Claire's knowledge of homeopathy was very interesting to me (at the time I was beginning my own journey into Herbalism, making my own remedies, tinctures and salves) and in 1743 most people had to have some knowledge of herbal remedies (they didn't have Doctor's offices or hospitals in rural Scotland).
For instance, if someone in a Highland household had a headache, they would pick House Leeks (which grew on most of the cottage roofs) and pound them into a poultice which was applied to the patients head.

Diana Gabaldon obviously does her research and has amazing advisers, the books are incredibly accurate and truly can transport the reader back in time.

By Kim Murphy-Winslow

(Spoilers from books 1 through 5.)



"Yes", she said, "Jamie's part of me. So are you." She touched Bree's face quick and light then turned half away, reaching to take down a dried bundle of Marjoriam from the array of hanging herbs on the beam above the hearth. "But neither of you is all of me," she said softly, back turned. "I am.....what I am. Doctor, nurse, healer, witch - whatever folk call it the name doesn't matter. I was born to be that; I will be that ''til I die. If I should lose you - or Jamie - I wouldn't be quite a whole person any longer, but I would still have that left."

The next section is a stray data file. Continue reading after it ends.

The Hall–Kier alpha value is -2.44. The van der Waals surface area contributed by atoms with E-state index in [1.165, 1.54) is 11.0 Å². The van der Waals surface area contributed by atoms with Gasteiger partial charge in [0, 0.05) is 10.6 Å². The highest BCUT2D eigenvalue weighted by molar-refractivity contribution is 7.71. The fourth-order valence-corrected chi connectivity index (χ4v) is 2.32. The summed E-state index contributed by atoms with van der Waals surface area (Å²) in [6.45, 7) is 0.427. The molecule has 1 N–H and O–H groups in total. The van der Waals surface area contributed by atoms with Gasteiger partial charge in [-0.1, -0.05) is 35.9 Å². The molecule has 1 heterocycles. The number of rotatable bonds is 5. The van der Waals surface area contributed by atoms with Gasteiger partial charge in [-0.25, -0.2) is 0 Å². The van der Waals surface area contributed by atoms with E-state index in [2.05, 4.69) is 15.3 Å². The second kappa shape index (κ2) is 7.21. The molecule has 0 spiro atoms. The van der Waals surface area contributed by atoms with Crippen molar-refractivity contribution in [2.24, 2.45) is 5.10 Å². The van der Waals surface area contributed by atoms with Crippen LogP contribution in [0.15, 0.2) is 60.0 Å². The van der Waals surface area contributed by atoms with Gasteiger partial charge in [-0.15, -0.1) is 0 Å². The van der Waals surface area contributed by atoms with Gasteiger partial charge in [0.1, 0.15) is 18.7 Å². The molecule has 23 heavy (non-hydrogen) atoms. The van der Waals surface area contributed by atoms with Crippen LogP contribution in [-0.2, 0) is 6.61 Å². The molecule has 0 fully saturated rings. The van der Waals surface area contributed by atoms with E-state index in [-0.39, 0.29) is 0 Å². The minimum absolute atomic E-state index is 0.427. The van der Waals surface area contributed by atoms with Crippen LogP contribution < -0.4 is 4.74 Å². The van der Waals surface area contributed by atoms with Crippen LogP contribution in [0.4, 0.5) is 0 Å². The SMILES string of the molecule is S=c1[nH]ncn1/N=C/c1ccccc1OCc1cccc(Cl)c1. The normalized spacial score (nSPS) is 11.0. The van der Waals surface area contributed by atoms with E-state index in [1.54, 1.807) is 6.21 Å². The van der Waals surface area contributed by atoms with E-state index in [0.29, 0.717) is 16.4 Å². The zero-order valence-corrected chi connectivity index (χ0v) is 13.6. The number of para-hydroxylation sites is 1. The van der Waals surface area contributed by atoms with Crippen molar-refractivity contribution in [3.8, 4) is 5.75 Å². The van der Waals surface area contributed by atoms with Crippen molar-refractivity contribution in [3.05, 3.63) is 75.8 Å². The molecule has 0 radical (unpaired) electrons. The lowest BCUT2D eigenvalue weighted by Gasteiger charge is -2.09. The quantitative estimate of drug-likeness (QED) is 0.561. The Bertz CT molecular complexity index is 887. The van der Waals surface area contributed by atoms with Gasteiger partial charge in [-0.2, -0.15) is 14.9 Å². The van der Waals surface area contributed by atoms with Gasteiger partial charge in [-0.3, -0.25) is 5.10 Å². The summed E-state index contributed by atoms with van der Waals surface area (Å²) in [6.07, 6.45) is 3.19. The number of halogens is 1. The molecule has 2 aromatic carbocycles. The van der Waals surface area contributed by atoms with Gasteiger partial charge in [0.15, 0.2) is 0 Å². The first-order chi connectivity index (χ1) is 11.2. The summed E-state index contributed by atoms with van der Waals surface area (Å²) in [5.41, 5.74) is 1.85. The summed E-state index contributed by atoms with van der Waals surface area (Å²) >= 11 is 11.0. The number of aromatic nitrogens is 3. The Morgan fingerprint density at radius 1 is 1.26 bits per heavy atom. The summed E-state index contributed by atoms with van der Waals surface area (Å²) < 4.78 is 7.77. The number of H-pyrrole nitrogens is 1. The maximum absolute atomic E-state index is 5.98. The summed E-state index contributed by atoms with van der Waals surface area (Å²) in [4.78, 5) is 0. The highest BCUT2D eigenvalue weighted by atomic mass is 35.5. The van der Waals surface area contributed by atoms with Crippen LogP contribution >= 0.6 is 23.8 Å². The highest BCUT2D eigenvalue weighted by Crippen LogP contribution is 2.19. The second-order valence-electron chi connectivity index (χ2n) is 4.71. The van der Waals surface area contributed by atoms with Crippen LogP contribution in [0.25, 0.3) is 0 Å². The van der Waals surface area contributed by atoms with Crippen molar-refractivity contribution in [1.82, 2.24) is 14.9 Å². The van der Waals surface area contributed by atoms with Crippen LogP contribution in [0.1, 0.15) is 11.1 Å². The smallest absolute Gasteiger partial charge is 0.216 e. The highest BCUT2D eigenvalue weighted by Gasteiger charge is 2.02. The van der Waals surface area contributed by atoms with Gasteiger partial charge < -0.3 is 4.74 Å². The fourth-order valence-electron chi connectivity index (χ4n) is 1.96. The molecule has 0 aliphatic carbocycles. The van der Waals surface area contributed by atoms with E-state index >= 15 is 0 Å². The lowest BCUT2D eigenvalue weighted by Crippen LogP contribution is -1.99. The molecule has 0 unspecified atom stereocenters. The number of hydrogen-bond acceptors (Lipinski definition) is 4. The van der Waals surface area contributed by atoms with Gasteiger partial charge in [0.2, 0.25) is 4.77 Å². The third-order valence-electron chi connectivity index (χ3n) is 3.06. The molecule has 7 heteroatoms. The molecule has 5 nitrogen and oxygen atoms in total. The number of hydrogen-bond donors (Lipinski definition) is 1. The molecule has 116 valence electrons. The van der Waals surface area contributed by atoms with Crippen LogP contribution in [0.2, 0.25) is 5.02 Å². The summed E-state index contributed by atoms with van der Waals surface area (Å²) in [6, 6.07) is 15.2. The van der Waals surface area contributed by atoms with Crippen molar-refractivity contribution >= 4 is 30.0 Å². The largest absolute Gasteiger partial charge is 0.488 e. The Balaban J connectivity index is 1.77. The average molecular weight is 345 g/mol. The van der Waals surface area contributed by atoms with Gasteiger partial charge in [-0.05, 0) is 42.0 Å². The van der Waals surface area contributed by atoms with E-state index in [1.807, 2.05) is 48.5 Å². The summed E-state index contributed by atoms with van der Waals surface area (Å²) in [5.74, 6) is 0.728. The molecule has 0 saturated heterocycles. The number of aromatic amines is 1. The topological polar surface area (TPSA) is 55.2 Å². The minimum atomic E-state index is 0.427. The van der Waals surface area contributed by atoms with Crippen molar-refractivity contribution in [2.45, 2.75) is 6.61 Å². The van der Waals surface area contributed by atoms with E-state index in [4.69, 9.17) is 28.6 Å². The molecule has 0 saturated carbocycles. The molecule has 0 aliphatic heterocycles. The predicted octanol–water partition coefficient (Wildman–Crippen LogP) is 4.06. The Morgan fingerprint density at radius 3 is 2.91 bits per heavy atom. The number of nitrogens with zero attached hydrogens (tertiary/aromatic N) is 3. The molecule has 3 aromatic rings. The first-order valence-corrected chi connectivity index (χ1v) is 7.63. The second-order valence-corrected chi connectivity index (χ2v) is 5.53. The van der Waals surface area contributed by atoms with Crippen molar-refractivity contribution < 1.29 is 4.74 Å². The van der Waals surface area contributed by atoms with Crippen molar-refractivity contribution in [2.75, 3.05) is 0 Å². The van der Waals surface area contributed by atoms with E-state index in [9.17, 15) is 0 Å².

I extended the incision, swished my fingers thoroughly in the disinfecting bowl, then put two fingers on the loop and pushed it gently upward. Myers moved in a sudden convulsion, nearly dislodging me, and just as suddenly relaxed. He tightened again, buttocks rising, and my assistants nearly lost their grip on his legs. “He’s waking up!” I shouted to Jamie, above the various cries of alarm. “Give him more, quick!” All my doubts about the use of alcohol as an anesthetic were being borne out, but it was too late to change my mind now. Jamie grasped the mountain man’s jaw, and squeezing open his mouth, dribbled whisky into it. Myers choked and spluttered and made noises like a drowning buffalo, but enough of the alcohol made it down his throat— the huge body relaxed . The mountain man subsided into mumbling immobility and then into long, wet, snuffling snores. I had managed to keep my fingers in place; there was more bleeding than I would have liked, but his struggles had not brought the herniated loop back down . I snatched a clean cloth soaked in brandy and blotted the site; yes, I could see the edge of the muscle layer; scrawny as Myers was, a thin layer of yellow fat lay under the skin, separating it from the dark red fibers below. I could feel the movement of his intestines as he breathed, the dark wet warmth of his body surrounding my gloveless fingers in that strange one-sided intimacy that is the surgeon’s realm. I closed my eyes and let all sense of urgency, all consciousness of the watching crowd drop away.